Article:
When I was a new Christian, I thought the Lord required believers to go out and serve people in countries like Africa. Out of a desire to please the Lord, I called a nonprofit organization that sent volunteers to dig freshwater wells. To my surprise, they refused my help. “Why?” I demanded. “I’m sorry, but you’re only sixteen years old!”
Well, the Lord did require me to serve others, but Africa wasn’t the mission field God had in store for me. Pleasing the Lord does not require that we leave home and serve strangers. Our mission field may not be a foreign one, but a domestic one. The people He wanted me to serve were not strangers, but they were people He loved just the same. People that I loved too. Sometimes, the “others” we need to serve are just a few feet away.
Foreign missionaries bring back amazing tales of the lost being saved, of villages being helped, of communities being transformed. My church sometimes asks foreign missionaries to take the stage and share their exploits with the congregation. Caregiver missionaries rarely receive such fanfare. You will rarely see a caregiver being lauded for their sacrifices. Nevertheless, both are equally heroic—not because of anything in us, but because of the Holy Spirit who prompts us to put others’ needs above our own.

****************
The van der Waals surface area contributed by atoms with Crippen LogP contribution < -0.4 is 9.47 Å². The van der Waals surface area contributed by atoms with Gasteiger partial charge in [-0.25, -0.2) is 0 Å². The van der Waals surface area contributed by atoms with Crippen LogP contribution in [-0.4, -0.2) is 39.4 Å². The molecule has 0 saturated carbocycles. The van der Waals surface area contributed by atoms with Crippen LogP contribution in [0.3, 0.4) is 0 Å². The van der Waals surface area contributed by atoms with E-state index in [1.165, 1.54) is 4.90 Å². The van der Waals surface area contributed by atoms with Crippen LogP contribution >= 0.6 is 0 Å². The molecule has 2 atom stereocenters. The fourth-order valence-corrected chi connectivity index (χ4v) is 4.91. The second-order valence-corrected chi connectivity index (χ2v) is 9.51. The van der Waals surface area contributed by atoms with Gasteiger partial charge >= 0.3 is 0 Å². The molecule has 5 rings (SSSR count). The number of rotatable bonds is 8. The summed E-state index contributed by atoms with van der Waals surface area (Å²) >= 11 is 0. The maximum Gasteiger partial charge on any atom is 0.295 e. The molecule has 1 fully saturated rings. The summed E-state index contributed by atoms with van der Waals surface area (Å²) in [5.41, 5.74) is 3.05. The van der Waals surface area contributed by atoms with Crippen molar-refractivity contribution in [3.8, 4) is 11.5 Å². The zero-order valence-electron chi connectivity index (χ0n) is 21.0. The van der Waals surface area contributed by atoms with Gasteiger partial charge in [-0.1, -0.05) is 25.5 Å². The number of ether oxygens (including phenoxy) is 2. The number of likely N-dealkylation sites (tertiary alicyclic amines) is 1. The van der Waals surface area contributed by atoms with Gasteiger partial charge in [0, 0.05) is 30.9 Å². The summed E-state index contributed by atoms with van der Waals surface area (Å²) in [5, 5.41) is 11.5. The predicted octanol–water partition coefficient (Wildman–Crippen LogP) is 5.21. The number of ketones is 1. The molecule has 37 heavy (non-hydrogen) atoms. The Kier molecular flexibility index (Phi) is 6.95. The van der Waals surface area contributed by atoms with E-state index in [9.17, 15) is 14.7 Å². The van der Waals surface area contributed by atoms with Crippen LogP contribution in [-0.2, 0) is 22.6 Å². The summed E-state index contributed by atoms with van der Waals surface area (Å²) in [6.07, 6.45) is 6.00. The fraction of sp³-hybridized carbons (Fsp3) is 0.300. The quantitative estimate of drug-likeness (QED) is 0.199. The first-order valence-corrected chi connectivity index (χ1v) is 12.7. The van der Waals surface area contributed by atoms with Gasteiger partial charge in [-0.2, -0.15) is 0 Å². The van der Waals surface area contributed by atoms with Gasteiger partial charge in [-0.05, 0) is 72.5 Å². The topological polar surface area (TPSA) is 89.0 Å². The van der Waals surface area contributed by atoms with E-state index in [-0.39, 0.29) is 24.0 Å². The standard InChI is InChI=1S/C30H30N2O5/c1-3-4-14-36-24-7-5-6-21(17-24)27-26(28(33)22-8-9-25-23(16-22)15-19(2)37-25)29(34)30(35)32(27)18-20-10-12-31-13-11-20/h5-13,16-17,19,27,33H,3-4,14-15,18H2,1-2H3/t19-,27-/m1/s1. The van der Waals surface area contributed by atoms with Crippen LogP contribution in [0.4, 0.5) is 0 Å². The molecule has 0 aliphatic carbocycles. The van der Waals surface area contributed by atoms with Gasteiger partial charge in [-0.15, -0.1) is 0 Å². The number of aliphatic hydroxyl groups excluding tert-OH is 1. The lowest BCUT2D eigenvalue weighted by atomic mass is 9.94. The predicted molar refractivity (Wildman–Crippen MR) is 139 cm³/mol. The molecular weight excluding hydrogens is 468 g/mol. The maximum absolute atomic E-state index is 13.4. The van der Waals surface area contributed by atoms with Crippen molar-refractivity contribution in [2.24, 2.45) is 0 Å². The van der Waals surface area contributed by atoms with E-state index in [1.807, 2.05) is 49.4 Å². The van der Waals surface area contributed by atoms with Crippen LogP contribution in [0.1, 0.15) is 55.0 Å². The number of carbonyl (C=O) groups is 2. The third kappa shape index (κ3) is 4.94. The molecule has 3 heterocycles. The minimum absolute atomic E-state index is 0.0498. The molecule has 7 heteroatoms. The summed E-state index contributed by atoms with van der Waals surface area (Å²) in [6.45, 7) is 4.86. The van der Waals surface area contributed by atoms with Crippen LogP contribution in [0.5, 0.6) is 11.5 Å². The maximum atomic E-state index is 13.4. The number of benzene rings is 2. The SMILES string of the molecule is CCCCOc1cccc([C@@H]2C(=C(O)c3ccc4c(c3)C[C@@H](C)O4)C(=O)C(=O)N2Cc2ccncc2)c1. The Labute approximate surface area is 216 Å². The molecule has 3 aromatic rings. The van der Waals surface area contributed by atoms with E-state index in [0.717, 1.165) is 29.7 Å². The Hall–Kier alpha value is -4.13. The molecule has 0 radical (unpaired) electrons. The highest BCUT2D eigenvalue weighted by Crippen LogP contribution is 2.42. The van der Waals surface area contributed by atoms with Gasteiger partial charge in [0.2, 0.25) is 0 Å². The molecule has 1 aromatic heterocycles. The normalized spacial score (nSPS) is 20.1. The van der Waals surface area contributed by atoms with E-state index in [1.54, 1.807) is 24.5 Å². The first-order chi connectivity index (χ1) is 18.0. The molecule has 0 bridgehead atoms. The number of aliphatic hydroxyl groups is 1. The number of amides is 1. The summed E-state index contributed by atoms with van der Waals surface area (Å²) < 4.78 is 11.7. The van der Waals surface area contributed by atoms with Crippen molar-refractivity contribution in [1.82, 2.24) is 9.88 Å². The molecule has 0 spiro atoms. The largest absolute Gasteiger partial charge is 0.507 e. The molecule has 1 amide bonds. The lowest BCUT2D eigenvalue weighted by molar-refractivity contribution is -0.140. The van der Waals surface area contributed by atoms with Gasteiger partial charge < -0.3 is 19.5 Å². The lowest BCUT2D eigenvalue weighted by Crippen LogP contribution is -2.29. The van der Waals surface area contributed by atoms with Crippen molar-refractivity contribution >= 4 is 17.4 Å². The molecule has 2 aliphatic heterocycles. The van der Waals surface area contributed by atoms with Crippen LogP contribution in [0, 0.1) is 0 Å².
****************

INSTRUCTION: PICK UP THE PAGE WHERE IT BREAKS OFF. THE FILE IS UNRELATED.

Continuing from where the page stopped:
As Jesus was getting into the boat, the man who had been demon-possessed begged to go with him. Jesus did not let him, but said, “Go home to your own people and tell them how much the Lord has done for you, and how he has had mercy on you.” So the man went away and began to tell in the Decapolis how much Jesus had done for him. And all the people were amazed. (Mark 5:18-20)
“For I was hungry and you gave me something to eat, I was thirsty and you gave me something to drink, I was a stranger and you invited me in, I needed clothes and you clothed me, I was sick and you looked after me, I was in prison and you came to visit me.’ “Then the righteous will answer him, ‘Lord, when did we see you hungry and feed you, or thirsty and give you something to drink? When did we see you a stranger and invite you in, or needing clothes and clothe you? When did we see you sick or in prison and go to visit you?’ “The King will reply, ‘Truly I tell you, whatever you did for one of the least of these brothers and sisters of mine, you did for me.’” (Matthew 25:35-40)